A Rose Between Two Thorns

A Rose Between Two Thorns


Considering Simon’s fractured childhood, he’d done well to become a content, right-minded doctor in this small, quaint village. His early years in the orphanage hadn’t been kind, but there had been moments of elation, like the day he was chosen by an adopting family named Thorn. Sadly, that was short lived. All those hopes and dreams of a loving family life ended abruptly the day he met his new older stepbrother. Since adulthood, he’d consoled himself with the notion that the torment and violence of his past had forced him to become a respected member of society.

“Another cup of tea, Simon?” asked his ever-efficient receptionist.

“No thanks, love—anyone left on the books?”

“No one in the waiting room and no appointments, just a phone message from a rude man. He said to tell you Jake was in town and wanted to see you. I don’t think he was sick or anything. I asked if it was an emergency and he just snorted and said something like yes, but not for him”.

Simon felt the scar on the side of his neck grow hot and knew it had turned crimson as it always did at the sound of that name. Oh God it can’t be.

“Sorry, Simon, what was that?”

“Nothing, Emily. Did he say anything else?”

“No he didn’t. I’m sorry I didn’t get more details b—”

“It’s okay, Emily, I’ll deal with it. Look about tonight, I’d love to go to the quiz but I might get caught up with this guy.”

“Who is he anyway?”

“If it’s who I think it is it’s someone I used to know. Haven’t seen him in twenty years, but I suspect it’s him.”

Emily could sense that something was wrong. It was as if a ghost had walked into the room and cast its deathly shadow over this gentle man she had come to know and love.

“I’ll walk around with some supper later if you like—how about seven thirty–and see how you’re placed for the quiz?”

“Best not tonight, Emily, just in case this character comes round. I don’t want him seeing you.”

“Simon, you’ve got me worried now; I’ve a right to know what’s going on. Who is he and how come you’re so rattled?”

“We’re not married yet, but I guess you’ve a right to know. If it’s whom I think, it’s my stepbrother. I didn’t realize he was out yet but I can’t think of another rude sod called Jake that would be looking for me.”

“I’d forgotten about him. I guess more like I’d put him out of my mind. What was he inside for?”

“He bashed an elderly couple in their home when they walked in on him robbing it. The man died of his injuries and the poor woman went into a home.”

“My God I really had put that out of my mind!”

“I might not have told you the details before. He wasn’t very nice to me either.”

“I remember you telling me about your broken nose and the neck scar when he tried to hang you. Oh, Simon, I’m really worried he’s here. What can we do?”

“What you can do is keep out of the way. I’m not frightened of him like I used to be, but he’s not suddenly going to be Mr. Nice Guy after being inside all those years.”

“Should we call the police or something?”

“And tell them what—that my stepbrother has come to visit? Look, Emily, it’ll be fine, he probably just wants money and I’ll just send him packing. Can’t imagine he wants to start anything stupid and risk going back inside.”

“Simon, why don’t you come and stay at my place tonight? I could set you up on the couch or you could sleep in my bed,” she said, blushing slightly.

“Kind of you, Emily, but I don’t want you involved in this. Besides, we’ve talked about sleeping together; you know how I feel about that before we’re married. I’m sure he won’t turn up, more likely he’ll come here tomorrow.”

“Simon please be careful.”

“Tell you what, after I’ve walked you home, you can lock yourself in for the night and I’ll call you just before bed. We can even have one of those naughty chats if you like?”

“I like those chats—can’t wait for the real thing. Sure you don’t want to sleep over?”

“Get your hat and coat and I’ll grab my little black bag,” said Simon.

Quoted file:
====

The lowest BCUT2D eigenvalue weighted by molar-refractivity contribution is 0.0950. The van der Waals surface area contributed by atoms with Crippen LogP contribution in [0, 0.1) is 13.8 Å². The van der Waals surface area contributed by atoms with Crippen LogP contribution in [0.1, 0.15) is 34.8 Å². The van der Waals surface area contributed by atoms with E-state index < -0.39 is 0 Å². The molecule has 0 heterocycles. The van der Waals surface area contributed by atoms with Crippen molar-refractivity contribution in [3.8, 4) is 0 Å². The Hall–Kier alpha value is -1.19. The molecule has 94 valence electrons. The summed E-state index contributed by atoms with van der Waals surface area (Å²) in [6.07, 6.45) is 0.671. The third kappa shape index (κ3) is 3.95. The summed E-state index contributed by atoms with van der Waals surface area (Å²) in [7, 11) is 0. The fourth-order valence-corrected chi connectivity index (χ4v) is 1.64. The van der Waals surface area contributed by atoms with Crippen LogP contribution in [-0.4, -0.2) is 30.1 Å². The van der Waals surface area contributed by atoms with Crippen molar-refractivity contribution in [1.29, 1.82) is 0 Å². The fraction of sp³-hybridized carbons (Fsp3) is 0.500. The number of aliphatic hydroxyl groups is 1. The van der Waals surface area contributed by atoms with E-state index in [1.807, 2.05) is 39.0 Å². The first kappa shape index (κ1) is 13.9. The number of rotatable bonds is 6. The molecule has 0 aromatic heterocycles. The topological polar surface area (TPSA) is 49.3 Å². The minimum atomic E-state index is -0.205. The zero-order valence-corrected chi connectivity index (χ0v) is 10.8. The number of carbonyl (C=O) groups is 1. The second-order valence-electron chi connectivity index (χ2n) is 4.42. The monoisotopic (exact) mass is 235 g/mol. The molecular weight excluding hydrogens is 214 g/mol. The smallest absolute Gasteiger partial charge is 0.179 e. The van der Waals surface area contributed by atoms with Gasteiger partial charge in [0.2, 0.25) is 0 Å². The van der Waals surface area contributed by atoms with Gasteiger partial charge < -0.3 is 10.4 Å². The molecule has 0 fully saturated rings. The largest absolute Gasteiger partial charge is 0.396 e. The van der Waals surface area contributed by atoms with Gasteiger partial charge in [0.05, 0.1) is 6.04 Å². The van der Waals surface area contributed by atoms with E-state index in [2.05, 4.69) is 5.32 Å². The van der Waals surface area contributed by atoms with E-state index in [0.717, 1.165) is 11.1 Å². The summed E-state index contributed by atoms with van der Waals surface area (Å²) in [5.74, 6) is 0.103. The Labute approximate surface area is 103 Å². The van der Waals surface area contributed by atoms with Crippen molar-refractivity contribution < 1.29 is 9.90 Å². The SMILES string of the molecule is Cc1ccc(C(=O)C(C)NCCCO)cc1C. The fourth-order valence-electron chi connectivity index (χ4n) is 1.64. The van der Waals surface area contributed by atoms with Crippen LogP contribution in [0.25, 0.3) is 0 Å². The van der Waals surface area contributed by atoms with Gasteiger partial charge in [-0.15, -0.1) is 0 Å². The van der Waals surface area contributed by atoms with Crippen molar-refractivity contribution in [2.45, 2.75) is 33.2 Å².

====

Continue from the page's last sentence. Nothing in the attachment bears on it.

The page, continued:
Outside is was cold and windy as if an Arctic wind had found this little corner to spread its winter misery two months early. The branches of the trees had few leaves left and seemed to be turning away from the wind in a show of disgust as they bent and rustled. Simon didn’t like this time of year. He found autumn a strange mixture of remembered summer delights and the uncertain dark days ahead. It made him uneasy. This afternoon he was more uneasy than usual.

They huddled close as they walked down the quiet lane towards Emily’s cottage, neither speaking, just enjoying the closeness that only a couple in love can know. That’s when Simon spotted the black clothed figure across the road behind the tree. There seemed to be an even greater chill in the air and it was as if the figure was sucking any goodness and warmth into a vortex around him.

Simon thought quickly, “Tell you what, Emily—how about I take you straight to the pub. George and Mary will be there and can keep you entertained until I turn up?”

“I wasn’t really feeling like a mum and dad sort of evening. Maybe I’ll just go home like we said.”

The figure was gone but Simon sensed they were still being watched. “Emily, I’d feel more relaxed knowing you’re safe with your mum and dad. Just until I deal with Jake”.

Huddling closer as the wind-driven rain started to sting her rosy cheeks, Emily replied tentatively, “Sure, if it’ll help you relax—you think you’ll make it to the quiz?”

“I reckon I’ll be there. You can get me a beer for the eight o'clock start; I think we’re going to win tonight.” Simon knew his enthusiasm sounded forced and Emily had heard it.

Leaving Emily in the pub with her mum and dad had been awkward because of his newfound exaggerated enthusiasm for the quiz night. Maybe he was just overreacting to Jake showing up, but his uneasiness was real. It was as if his intuition was on high alert for the upcoming confrontation with his stepbrother. Emily felt uneasy too and tried hard to think of an excuse to go with him, but he insisted she stay in the warm, cozy atmosphere of the lounge bar.

Simon stepped outside. The wind whipped and sharp pellets of rain stung his face like tiny shards of glass. The gusts were out of the north and packed an icy chill, more so than usual this early in autumn.

It was a fifteen-minute walk from the pub to his detached house at the end of the village—twelve if he hurried, and hurry he did. After about five minutes, he walked past Emily's little cottage shielded from the outside world in a shroud of ivy and roses. He heard her dog barking angrily inside, which was unusual for the normally placid creature. For a moment he considered stopping off to pat the Pitbull Staffy who he’d become so attached to, but the thought passed quickly as he hurried on.